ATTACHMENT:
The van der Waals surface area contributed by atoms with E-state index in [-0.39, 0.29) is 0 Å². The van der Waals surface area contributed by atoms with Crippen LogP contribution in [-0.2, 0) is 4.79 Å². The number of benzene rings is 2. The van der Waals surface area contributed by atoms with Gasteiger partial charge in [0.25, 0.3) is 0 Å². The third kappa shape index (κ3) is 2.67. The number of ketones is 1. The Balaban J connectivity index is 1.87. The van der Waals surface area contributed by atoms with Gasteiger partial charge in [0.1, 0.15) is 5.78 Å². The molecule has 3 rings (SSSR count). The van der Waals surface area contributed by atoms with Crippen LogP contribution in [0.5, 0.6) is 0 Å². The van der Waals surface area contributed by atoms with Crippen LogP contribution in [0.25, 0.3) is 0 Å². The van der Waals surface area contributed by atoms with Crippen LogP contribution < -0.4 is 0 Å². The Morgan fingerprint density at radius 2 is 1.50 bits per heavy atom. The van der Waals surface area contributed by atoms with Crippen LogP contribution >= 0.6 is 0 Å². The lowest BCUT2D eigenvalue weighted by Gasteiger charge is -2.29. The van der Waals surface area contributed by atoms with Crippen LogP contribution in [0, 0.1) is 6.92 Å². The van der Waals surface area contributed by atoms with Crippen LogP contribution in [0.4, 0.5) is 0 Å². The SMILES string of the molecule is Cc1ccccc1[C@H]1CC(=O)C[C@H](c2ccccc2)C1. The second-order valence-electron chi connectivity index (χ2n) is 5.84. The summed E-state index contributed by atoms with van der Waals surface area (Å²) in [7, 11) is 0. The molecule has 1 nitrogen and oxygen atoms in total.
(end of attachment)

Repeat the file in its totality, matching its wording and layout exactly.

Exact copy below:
The van der Waals surface area contributed by atoms with E-state index in [-0.39, 0.29) is 0 Å². The van der Waals surface area contributed by atoms with Crippen LogP contribution in [-0.2, 0) is 4.79 Å². The number of benzene rings is 2. The van der Waals surface area contributed by atoms with Gasteiger partial charge in [0.25, 0.3) is 0 Å². The third kappa shape index (κ3) is 2.67. The number of ketones is 1. The Balaban J connectivity index is 1.87. The van der Waals surface area contributed by atoms with Gasteiger partial charge in [0.1, 0.15) is 5.78 Å². The molecule has 3 rings (SSSR count). The van der Waals surface area contributed by atoms with Crippen LogP contribution in [0.5, 0.6) is 0 Å². The van der Waals surface area contributed by atoms with Crippen LogP contribution in [0.25, 0.3) is 0 Å². The van der Waals surface area contributed by atoms with Crippen LogP contribution < -0.4 is 0 Å². The Morgan fingerprint density at radius 2 is 1.50 bits per heavy atom. The van der Waals surface area contributed by atoms with Crippen LogP contribution >= 0.6 is 0 Å². The lowest BCUT2D eigenvalue weighted by Gasteiger charge is -2.29. The van der Waals surface area contributed by atoms with Crippen LogP contribution in [0, 0.1) is 6.92 Å². The van der Waals surface area contributed by atoms with Crippen LogP contribution in [0.4, 0.5) is 0 Å². The SMILES string of the molecule is Cc1ccccc1[C@H]1CC(=O)C[C@H](c2ccccc2)C1. The second-order valence-electron chi connectivity index (χ2n) is 5.84. The summed E-state index contributed by atoms with van der Waals surface area (Å²) in [7, 11) is 0. The molecule has 1 nitrogen and oxygen atoms in total.